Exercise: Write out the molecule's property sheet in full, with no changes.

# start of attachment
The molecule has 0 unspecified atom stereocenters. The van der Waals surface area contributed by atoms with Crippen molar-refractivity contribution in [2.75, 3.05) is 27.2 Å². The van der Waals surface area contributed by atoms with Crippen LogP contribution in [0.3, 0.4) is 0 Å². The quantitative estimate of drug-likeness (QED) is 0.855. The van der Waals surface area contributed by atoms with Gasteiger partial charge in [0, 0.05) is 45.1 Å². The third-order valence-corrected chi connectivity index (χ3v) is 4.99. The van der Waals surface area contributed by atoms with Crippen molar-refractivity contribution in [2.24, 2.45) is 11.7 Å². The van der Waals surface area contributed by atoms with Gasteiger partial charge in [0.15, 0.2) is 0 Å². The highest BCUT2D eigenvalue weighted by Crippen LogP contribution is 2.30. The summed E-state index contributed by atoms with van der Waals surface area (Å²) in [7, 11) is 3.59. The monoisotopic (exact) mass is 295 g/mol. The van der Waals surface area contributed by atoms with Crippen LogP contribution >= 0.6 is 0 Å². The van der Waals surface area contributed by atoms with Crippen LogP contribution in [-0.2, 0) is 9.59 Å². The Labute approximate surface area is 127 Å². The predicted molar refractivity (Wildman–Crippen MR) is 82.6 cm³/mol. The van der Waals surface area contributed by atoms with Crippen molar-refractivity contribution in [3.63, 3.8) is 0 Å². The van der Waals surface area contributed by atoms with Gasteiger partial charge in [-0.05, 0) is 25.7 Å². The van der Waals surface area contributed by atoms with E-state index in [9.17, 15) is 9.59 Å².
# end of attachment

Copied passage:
The molecule has 0 unspecified atom stereocenters. The van der Waals surface area contributed by atoms with Crippen molar-refractivity contribution in [2.75, 3.05) is 27.2 Å². The van der Waals surface area contributed by atoms with Crippen LogP contribution in [0.3, 0.4) is 0 Å². The quantitative estimate of drug-likeness (QED) is 0.855. The van der Waals surface area contributed by atoms with Gasteiger partial charge in [0, 0.05) is 45.1 Å². The third-order valence-corrected chi connectivity index (χ3v) is 4.99. The van der Waals surface area contributed by atoms with Crippen molar-refractivity contribution in [2.24, 2.45) is 11.7 Å². The van der Waals surface area contributed by atoms with Gasteiger partial charge in [0.15, 0.2) is 0 Å². The highest BCUT2D eigenvalue weighted by Crippen LogP contribution is 2.30. The summed E-state index contributed by atoms with van der Waals surface area (Å²) in [7, 11) is 3.59. The monoisotopic (exact) mass is 295 g/mol. The van der Waals surface area contributed by atoms with Crippen LogP contribution >= 0.6 is 0 Å². The van der Waals surface area contributed by atoms with Crippen LogP contribution in [-0.2, 0) is 9.59 Å². The Labute approximate surface area is 127 Å². The predicted molar refractivity (Wildman–Crippen MR) is 82.6 cm³/mol. The van der Waals surface area contributed by atoms with Crippen molar-refractivity contribution in [3.63, 3.8) is 0 Å². The van der Waals surface area contributed by atoms with Gasteiger partial charge in [-0.05, 0) is 25.7 Å². The van der Waals surface area contributed by atoms with E-state index in [9.17, 15) is 9.59 Å².